In Congo, Beatrice’s family is now thriving

In Congo, Beatrice’s family is now thriving

A year after Beatrice received agricultural training in FRB’s DRC-Katanga-Kamina program, her situation has changed from desperate to thriving. Last year, her family of nine suffered when her husband lost her job and her youngest child fell seriously ill.

Members of her church helped pay the hospital fees, and things started looking up when a friend told her about a program that offered training in farming. The FRB program gave her hope because she saw it as a way to feed her family, earn a decent income, and gain reliable access to food, healthcare, education and other life necessities.

Beatrice lived outside of the area covered in the program, but she made her case with the local staff, and they agreed to accept her into the yearlong training if she agreed to share her newfound knowledge with her own community. The program seeks to be sustainable in this way: after each cycle, the students become teachers for a new group.

Through the FRB program, Beatrice and other farmers have been learning a new way to farm using organic methods such as composting, creating organic pesticides, and preserving seeds. Practicing farming as a family business and working out marketing strategies is helping them gain independence from exploitation by traders and middlemen.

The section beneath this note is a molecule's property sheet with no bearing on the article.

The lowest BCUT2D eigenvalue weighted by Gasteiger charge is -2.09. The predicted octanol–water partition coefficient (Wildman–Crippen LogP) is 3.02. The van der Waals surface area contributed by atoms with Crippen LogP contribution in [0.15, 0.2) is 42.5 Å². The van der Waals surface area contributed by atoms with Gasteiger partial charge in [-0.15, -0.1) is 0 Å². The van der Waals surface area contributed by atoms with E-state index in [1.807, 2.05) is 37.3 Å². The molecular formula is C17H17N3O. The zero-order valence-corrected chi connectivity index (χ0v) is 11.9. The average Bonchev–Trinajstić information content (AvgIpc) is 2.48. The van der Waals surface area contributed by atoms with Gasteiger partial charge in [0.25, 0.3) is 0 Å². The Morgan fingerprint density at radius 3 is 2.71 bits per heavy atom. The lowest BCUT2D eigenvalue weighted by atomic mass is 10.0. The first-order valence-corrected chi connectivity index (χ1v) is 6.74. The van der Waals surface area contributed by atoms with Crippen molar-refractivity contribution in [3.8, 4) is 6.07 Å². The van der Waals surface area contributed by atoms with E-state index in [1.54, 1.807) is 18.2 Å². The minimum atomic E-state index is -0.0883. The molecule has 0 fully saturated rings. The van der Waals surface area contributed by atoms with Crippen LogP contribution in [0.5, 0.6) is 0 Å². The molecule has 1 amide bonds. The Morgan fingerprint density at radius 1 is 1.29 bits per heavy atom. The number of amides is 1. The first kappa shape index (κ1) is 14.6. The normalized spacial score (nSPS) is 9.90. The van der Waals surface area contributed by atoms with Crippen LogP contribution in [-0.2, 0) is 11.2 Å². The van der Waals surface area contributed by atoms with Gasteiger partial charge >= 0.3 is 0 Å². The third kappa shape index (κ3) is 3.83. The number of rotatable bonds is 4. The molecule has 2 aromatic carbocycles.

The students grow vegetables throughout the dry season, harvest them at the beginning of the wet season, then plant staple crops like maize, cassava and beans. Soy and moringa (a fast-growing, highly nutritious tree, all of whose parts can be used) are new crops that were added to increase affordable sources of protein, vital nutrients and minerals.

And because nutrition, access to safe water and sanitation are inextricably entwined, and waterborne diseases and parasites can undermine nutritional and health gains, participants are trained in basic nutrition and sanitation and build latrines, wells and household water filters.

“I got the training, practiced what I’d learned on my field, and started to produce vegetables,” says Beatrice. “My vegetables are selling well in the market.”

Highly motivated and hardworking, she’s been able to pay for supplementary food, healthcare, school fees for her family, and even had some money left over to donate to less fortunate members of her extended family. And she’s passing along the gift of training to others in her neighborhood.

“Today, with my production, I am a happy woman,” she says. “All I can say is thank you to all the facilitators and donors. May God bless you all.”

DRC Katanga Kamina encompasses 3 communities, 90 households, and 630 individuals.

Based on an article by Julia Kayser Frisbie.

04/10/2015 | Comments: 0 | Add Comment